The Swords of Guadalest

Last Sunday I visited Guadalest with my family. We drove along the N-332 to Benidorm, before heading north on the CV-70. We arrived in the small mountain village and parked the car just outside the old town. Guadalest is a fortress village, surrounded by the Aitana, Serella and Xorta Mountains. It is likely that I visited Guadalest when I too young to remember it properly, for the village has always seemed a dream from my childhood. My exposure to a poster depicting La Torre del Peñón de Alcalá on the wall of my father’s study will have blurred the lines between reality and fantasy. The iconic bell tower, perched upon a hill resembling an obelisk, has always fascinated me, drifting, as it has, in and out of my consciousness over the years. The bell still tolls every quarter of an hour.

El Castell de Guadalest can only be accessed by walking through a 15 foot long tunnel carved out of rock. This is known as the Portal de San Jose. I walked ahead of my wife and two sons in order to scout the terrain. Fortunately, with a little effort we were able to push Sebastian’s pram up the steep hill and enter the medieval heart of the town. From there, we walked up the cobbled street until the emerald reservoir came into view, down in the valley below. The sense of medieval magic and mystery had brought lustre to tired eyes and fresh courage to flagging spirits. We decided to extend our stay in the picturesque town by having lunch in Restaurante L’Hort.

When I’m out walking with my oldest son, we pick up sticks and use them as swords and spears. We also throw stones at trees, celebrating when we hit the target, reflecting when we don’t. When Leonardo is older, I’ll explain to him that the English word “sin” comes from the Hebrew word “khata,” which is roughly translated as “to fail” or “to miss the goal.” In life we often miss the mark, from aiming too high, too low, or too chaotically. Leo thinks that we’re just throwing stones at trees, perhaps we are – or perhaps we are teaching each other to be as precise in thought, word and deed as is humanly possible. Whenever I see a rock that looks heavy, I ask Leonardo if he thinks that he might be able to lift it. Sometimes he can, sometimes he can’t. I often worry that he will succeed in dropping the rock on his toes – but he hasn’t done so yet. The reason I ask Leo to lift the heavy rocks is so that he becomes accustomed to doing what is difficult – and voluntarily finding the largest burden that he can bear – and then bearing it.

I’ve waited a long time to buy Leonardo a ‘real’ sword. The toy shops in Oxford don’t seem to stock them and it is difficult to discern the quality of the ones listed on Amazon. In Guadalest there were plenty of shops that sold swords. Should I allow Leonardo to choose his own sword? Or should I, his father and protector, choose it for him? We bought two small wooden swords from a shop on the cobbled street leading to Plaza San Gregorio. We then fought with them, much to the amusement of the other tourists. I then decided that the swords we had bought were a bit too small and Leonardo and I went to another tienda and bought two slightly larger wooden swords. For good measure, I also bought two miniature steel swords that looked like letter openers. My wife looked at me askance and asked if I could please refrain from buying any more swords that day. I was already thinking about an English Heritage wooden broadsword.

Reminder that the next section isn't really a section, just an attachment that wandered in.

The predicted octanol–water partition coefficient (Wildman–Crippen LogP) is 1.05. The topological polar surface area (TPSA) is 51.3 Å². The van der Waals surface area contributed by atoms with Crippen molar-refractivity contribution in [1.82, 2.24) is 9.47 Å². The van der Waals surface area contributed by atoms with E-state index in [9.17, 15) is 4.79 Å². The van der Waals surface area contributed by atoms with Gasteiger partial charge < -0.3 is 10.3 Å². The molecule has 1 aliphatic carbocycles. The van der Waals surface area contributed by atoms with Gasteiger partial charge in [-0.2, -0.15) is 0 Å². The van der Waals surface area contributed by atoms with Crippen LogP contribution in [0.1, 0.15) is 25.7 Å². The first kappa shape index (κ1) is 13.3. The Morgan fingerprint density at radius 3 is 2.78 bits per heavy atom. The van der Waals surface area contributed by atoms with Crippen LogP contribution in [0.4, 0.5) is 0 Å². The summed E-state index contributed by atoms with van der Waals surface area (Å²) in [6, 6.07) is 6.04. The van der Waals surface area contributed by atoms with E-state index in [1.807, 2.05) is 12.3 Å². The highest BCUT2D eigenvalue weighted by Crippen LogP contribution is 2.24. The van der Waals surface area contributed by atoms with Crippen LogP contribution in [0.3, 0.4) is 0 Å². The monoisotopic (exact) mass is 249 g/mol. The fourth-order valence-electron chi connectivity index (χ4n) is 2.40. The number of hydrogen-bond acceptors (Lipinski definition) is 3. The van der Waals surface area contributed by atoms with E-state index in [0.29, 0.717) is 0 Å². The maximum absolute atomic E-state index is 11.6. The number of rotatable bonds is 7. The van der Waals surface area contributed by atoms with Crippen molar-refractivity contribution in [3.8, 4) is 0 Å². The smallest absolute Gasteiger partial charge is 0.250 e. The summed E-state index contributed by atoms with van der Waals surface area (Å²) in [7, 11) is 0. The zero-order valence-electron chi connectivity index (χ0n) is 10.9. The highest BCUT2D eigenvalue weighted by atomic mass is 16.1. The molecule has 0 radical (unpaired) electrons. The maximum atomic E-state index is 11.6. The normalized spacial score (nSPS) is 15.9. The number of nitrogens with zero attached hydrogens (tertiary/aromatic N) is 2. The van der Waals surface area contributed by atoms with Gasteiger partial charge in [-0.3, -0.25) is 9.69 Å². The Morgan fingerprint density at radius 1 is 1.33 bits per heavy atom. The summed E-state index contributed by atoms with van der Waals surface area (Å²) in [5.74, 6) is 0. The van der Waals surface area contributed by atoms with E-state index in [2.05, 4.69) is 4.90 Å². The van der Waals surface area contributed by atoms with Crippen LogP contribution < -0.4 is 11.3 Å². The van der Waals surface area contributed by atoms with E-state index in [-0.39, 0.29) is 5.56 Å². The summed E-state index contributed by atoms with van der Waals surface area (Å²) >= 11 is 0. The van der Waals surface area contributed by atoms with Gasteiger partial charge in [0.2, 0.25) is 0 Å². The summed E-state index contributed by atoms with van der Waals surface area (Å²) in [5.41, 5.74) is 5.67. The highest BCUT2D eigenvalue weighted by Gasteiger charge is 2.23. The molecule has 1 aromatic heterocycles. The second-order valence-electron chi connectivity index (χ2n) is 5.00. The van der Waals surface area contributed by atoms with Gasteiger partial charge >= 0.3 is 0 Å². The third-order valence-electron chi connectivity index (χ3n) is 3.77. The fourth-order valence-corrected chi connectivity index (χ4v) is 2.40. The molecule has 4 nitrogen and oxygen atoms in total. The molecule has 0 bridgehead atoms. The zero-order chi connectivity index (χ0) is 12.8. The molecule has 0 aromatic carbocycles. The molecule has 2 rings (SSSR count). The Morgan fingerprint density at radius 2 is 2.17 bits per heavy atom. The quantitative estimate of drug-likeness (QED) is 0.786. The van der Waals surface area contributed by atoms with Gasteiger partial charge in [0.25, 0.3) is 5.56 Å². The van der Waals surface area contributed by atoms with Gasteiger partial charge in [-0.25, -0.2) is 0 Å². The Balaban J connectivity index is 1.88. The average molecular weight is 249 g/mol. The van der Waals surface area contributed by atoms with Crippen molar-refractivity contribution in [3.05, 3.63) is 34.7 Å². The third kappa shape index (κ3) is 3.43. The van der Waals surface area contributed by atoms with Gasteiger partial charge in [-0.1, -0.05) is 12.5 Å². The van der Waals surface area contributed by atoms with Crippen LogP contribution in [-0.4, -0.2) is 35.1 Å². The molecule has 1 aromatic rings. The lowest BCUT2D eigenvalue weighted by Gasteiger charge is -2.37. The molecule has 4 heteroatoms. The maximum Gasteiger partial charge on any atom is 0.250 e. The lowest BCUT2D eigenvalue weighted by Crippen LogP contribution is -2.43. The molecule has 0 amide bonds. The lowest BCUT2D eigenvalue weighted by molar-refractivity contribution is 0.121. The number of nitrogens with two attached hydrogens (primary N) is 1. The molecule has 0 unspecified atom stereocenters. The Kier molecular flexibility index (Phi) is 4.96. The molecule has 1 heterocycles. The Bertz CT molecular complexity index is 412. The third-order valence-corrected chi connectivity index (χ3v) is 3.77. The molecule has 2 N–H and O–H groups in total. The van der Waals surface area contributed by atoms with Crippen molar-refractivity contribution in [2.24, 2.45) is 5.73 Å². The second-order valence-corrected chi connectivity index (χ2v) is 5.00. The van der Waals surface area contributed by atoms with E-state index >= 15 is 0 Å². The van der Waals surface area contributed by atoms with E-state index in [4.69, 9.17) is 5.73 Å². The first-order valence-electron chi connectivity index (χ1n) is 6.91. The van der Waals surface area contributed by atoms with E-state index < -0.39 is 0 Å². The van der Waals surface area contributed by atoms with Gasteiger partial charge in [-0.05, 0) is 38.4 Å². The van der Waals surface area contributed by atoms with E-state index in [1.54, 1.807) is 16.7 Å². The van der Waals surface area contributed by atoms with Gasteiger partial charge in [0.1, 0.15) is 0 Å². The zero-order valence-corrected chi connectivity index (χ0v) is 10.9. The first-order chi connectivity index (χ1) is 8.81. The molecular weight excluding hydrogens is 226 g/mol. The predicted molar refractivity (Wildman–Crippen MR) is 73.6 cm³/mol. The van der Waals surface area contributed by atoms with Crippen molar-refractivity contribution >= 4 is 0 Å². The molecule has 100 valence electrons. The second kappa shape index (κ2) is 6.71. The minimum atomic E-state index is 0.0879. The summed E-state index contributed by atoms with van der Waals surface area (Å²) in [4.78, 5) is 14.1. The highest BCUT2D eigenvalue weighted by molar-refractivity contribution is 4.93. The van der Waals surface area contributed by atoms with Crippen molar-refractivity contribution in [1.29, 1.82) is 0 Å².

The sword symbolizes power, protection, authority, strength, and courage; metaphysically, it represents discrimination and the penetrating power of the intellect. The sword is phallic, with the sheath being yonic. It is a symbol of knighthood and chivalry. The flaming sword of the Christian ethos separates man from Eden. Many swords have magical properties and are given to heroes for the advancement of justice; Excalibur was given to Arthur by the lady of the lake, The Greek gods gave Perseus a sword that could cleave stone to defeat Medusa

Ariadne also provided Theseus with a sword to slay the Minotaur and a ball of thread to escape the labyrinth. “The sword is rooted in ancient archetypal patterns embedded in the cosmos. It has its roots in something deeper than the human invention of violence, something noble, ceremonial and wise.”

After lunch we drove back to Villajoyosa. I was content to have finally made the pilgrimage to Guadalest – and delighted to have bought my son his first sword. Keep it sharp, son. And be wise and brave enough to know when to use it.

My sword, I give to him that shall succeed me in my pilgrimage, and my courage and skill to him that can get it. My marks and scars I carry with me, to be a witness for me, that I have fought his battles, who will now be my rewarder.

John Bunyan

Christ Church Memorial Garden, Oxford

Leave a Reply

Please log in using one of these methods to post your comment: Logo

You are commenting using your account. Log Out /  Change )

Twitter picture

You are commenting using your Twitter account. Log Out /  Change )

Facebook photo

You are commenting using your Facebook account. Log Out /  Change )

Connecting to %s